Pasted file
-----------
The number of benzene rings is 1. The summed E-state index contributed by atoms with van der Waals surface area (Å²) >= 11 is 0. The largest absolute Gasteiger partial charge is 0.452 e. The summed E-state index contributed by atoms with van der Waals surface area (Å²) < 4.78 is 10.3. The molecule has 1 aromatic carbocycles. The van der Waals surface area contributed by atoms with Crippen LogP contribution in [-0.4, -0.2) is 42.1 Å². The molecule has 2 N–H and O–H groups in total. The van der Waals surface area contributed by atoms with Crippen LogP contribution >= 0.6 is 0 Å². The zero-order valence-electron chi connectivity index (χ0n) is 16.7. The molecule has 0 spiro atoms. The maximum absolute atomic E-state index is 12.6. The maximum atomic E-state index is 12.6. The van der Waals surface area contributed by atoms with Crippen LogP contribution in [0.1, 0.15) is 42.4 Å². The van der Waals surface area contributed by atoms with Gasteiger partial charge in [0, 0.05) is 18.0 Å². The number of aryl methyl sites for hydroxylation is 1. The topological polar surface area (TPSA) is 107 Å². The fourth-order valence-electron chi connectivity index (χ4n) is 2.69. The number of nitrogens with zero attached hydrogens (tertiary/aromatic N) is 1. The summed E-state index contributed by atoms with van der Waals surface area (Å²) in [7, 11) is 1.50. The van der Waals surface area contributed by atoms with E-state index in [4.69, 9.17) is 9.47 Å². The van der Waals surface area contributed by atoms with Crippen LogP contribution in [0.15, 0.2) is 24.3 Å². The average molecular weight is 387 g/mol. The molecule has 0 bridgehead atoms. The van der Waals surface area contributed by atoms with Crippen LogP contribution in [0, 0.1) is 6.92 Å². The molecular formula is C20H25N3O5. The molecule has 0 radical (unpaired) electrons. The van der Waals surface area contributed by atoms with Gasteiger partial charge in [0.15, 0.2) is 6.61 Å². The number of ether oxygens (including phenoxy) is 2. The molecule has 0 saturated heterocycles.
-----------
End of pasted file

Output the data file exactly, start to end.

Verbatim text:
The number of benzene rings is 1. The summed E-state index contributed by atoms with van der Waals surface area (Å²) >= 11 is 0. The largest absolute Gasteiger partial charge is 0.452 e. The summed E-state index contributed by atoms with van der Waals surface area (Å²) < 4.78 is 10.3. The molecule has 1 aromatic carbocycles. The van der Waals surface area contributed by atoms with Crippen LogP contribution in [-0.4, -0.2) is 42.1 Å². The molecule has 2 N–H and O–H groups in total. The van der Waals surface area contributed by atoms with Crippen LogP contribution >= 0.6 is 0 Å². The zero-order valence-electron chi connectivity index (χ0n) is 16.7. The molecule has 0 spiro atoms. The maximum absolute atomic E-state index is 12.6. The maximum atomic E-state index is 12.6. The van der Waals surface area contributed by atoms with Crippen LogP contribution in [0.1, 0.15) is 42.4 Å². The van der Waals surface area contributed by atoms with Gasteiger partial charge in [0, 0.05) is 18.0 Å². The number of aryl methyl sites for hydroxylation is 1. The topological polar surface area (TPSA) is 107 Å². The fourth-order valence-electron chi connectivity index (χ4n) is 2.69. The number of nitrogens with zero attached hydrogens (tertiary/aromatic N) is 1. The summed E-state index contributed by atoms with van der Waals surface area (Å²) in [7, 11) is 1.50. The van der Waals surface area contributed by atoms with E-state index in [4.69, 9.17) is 9.47 Å². The van der Waals surface area contributed by atoms with Crippen LogP contribution in [0.15, 0.2) is 24.3 Å². The average molecular weight is 387 g/mol. The molecule has 0 bridgehead atoms. The van der Waals surface area contributed by atoms with Crippen LogP contribution in [0, 0.1) is 6.92 Å². The molecular formula is C20H25N3O5. The molecule has 0 radical (unpaired) electrons. The van der Waals surface area contributed by atoms with Gasteiger partial charge in [0.15, 0.2) is 6.61 Å². The number of ether oxygens (including phenoxy) is 2. The molecule has 0 saturated heterocycles.